There are millions of households that do not have an ironing board because there's no space to store one, money is tight, or you just hate to iron. But you can still look presentable by learning how to iron clothes without an ironing board.
How to Iron Without an Ironing Board
A firm, flat surface is key to successful ironing. You can use a wooden or tile floor, a table, a kitchen or bathroom counter. A carpeted floor or bed can work well if you are not looking for sharp creases—for those you need a firmer surface. Whatever you choose, you must cover the surface to protect it from the heat and steam from the iron. Never iron directly on a wooden or stone surface, carpet or bedding.
The ideal covering is an ironing blanket. Available in several sizes, ironing blankets are typically made of silicone-coated cotton which is heat and scorch-resistant. Many are backed in non-slip foam so that ironing is a breeze. The blankets can be folded and stored away easily.
Even if you have an ironing board, there are times you don't want to set it up for just a quick touch up of a collar, curled hem edge, or when working on a craft project. Keep an ironing blanket in the laundry room and use the top of the clothes dryer as an ironing surface. The ironing blanket protects the surface of the dryer, the metal surface is firm and the height is just right for easy ironing.
If you don't have an ironing blanket, a very thick cotton towel, preferably white, can be used. If your towels are not thick, stack two or three thinner towels to create a base. You will want to use white or off-white towels to prevent any color transfer between the towel and the garment you are ironing, especially if you are using steam.
Now that you have the ironing surface covered, you still need to pay attention to your iron. When you're ironing, the iron must be set down as you move from one area of the garment to another. If the ironing blanket or towel is not large enough to accommodate the iron when you need to set it down, use a kitchen potholder or oven mitt as an iron rest. Always set the iron upright on its base and never leave it with the flat surface down.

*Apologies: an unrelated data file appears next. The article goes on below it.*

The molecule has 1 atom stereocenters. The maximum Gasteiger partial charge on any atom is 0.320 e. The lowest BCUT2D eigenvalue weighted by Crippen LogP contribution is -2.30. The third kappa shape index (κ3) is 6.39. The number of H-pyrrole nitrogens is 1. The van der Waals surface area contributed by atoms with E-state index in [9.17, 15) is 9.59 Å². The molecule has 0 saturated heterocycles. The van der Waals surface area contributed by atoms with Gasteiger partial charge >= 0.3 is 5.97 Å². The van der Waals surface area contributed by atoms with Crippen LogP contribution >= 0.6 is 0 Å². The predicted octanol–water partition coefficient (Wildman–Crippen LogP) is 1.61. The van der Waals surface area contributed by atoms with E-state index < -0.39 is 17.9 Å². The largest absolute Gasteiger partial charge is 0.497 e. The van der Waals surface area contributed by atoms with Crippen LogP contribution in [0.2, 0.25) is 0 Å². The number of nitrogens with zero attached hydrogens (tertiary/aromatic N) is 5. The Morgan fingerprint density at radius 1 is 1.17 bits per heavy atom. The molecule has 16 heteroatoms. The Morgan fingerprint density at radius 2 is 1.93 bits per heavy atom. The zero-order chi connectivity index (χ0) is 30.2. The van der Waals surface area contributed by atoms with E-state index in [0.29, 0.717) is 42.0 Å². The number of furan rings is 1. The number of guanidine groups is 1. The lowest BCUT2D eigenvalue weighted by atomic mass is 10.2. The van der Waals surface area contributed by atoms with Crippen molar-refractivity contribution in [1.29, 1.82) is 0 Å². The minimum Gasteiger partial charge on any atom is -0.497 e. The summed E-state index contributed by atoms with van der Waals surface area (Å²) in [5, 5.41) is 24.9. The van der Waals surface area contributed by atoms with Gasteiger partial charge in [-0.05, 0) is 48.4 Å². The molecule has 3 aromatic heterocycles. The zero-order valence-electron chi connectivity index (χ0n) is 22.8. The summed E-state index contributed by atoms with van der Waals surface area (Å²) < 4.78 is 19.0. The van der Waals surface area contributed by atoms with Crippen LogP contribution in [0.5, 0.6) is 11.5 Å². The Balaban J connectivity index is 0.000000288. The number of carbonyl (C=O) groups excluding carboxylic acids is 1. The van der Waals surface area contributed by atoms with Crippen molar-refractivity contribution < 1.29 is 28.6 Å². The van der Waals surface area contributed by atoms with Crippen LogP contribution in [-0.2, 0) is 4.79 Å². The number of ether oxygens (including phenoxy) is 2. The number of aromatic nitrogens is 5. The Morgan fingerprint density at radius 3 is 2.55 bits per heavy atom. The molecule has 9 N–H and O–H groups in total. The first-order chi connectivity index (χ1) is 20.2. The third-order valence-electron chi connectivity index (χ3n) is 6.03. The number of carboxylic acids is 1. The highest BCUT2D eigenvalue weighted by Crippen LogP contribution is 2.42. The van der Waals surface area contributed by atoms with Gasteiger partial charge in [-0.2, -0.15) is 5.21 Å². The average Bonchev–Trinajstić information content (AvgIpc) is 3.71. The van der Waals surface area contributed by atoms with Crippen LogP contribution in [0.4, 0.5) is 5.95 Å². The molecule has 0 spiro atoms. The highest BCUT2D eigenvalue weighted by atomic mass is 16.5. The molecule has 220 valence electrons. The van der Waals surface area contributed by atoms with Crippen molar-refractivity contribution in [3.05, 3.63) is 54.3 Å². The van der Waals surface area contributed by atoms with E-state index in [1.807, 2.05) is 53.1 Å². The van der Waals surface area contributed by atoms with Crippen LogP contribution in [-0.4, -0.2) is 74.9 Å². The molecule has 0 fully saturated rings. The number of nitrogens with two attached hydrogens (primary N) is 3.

What If I Don't Have an Ironing Board or an Iron?
I can't promise you a crisp, freshly starched look to your clothes without the use of an iron, but there are ways to reduce wrinkles on clothes without an iron or ironing board.
Start by removing clothes from the dryer while they are slightly damp. Immediately hang them up to air dry. By smoothing the seams and fabrics while they are hanging, gravity will pull out some of the wrinkles. If the clothes should be folded, do that as soon as they are dry. Even gently placing them in a laundry basket and leaving them for several days will result in wrinkles.
Try not to cram clothes together in closets and dresser drawers. When clothes are crammed tightly together, the weight "irons" in the wrinkles. Get rid of unworn garments or look for creative storage space under beds or on top of cabinets to store extra or out-of-season items.
If clothes are wrinkled after storing them or when traveling, you can also steam many wrinkles out by running a hot shower, hanging the item in the bathroom and letting the steam do the work. Or by wetting a white, woven cotton towel, wringing out excess water and tossing the towel and the wrinkled item in the dryer and tumbling for about 5 minutes on medium heat. After removing the garment, immediately hang it to let wrinkles fall out.
You can also use one of the many wrinkle removers on the market. Just a quick spray of Downy Wrinkle Releaser or Dryel 3-in-1 Touch Up Spray and you could be out the door! Allow the garment to dry after spraying before you put it on to wear. If the garment is damp and you sit down, you'll have permanent wrinkles.